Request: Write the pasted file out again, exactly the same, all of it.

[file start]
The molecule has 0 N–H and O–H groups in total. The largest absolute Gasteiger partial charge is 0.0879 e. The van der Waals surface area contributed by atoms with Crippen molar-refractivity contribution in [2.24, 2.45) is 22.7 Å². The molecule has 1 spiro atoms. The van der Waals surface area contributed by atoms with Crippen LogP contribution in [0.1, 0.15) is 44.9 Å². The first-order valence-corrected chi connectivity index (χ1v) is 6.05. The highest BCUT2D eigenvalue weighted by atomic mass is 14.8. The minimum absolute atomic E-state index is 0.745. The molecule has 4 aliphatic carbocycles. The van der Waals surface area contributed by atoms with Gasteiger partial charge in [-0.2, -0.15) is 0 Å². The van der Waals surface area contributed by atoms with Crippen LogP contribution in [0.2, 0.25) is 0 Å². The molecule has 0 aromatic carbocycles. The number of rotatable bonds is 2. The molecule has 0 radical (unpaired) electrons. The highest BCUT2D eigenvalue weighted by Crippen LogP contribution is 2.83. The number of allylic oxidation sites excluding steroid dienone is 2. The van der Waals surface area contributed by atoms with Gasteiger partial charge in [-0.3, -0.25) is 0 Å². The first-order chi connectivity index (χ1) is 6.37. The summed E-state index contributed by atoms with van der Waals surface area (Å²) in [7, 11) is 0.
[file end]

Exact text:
The molecule has 0 N–H and O–H groups in total. The largest absolute Gasteiger partial charge is 0.0879 e. The van der Waals surface area contributed by atoms with Crippen molar-refractivity contribution in [2.24, 2.45) is 22.7 Å². The molecule has 1 spiro atoms. The van der Waals surface area contributed by atoms with Crippen LogP contribution in [0.1, 0.15) is 44.9 Å². The first-order valence-corrected chi connectivity index (χ1v) is 6.05. The highest BCUT2D eigenvalue weighted by atomic mass is 14.8. The minimum absolute atomic E-state index is 0.745. The molecule has 4 aliphatic carbocycles. The van der Waals surface area contributed by atoms with Gasteiger partial charge in [-0.2, -0.15) is 0 Å². The van der Waals surface area contributed by atoms with Crippen LogP contribution in [0.2, 0.25) is 0 Å². The molecule has 0 aromatic carbocycles. The number of rotatable bonds is 2. The molecule has 0 radical (unpaired) electrons. The highest BCUT2D eigenvalue weighted by Crippen LogP contribution is 2.83. The number of allylic oxidation sites excluding steroid dienone is 2. The van der Waals surface area contributed by atoms with Gasteiger partial charge in [-0.3, -0.25) is 0 Å². The first-order chi connectivity index (χ1) is 6.37. The summed E-state index contributed by atoms with van der Waals surface area (Å²) in [7, 11) is 0.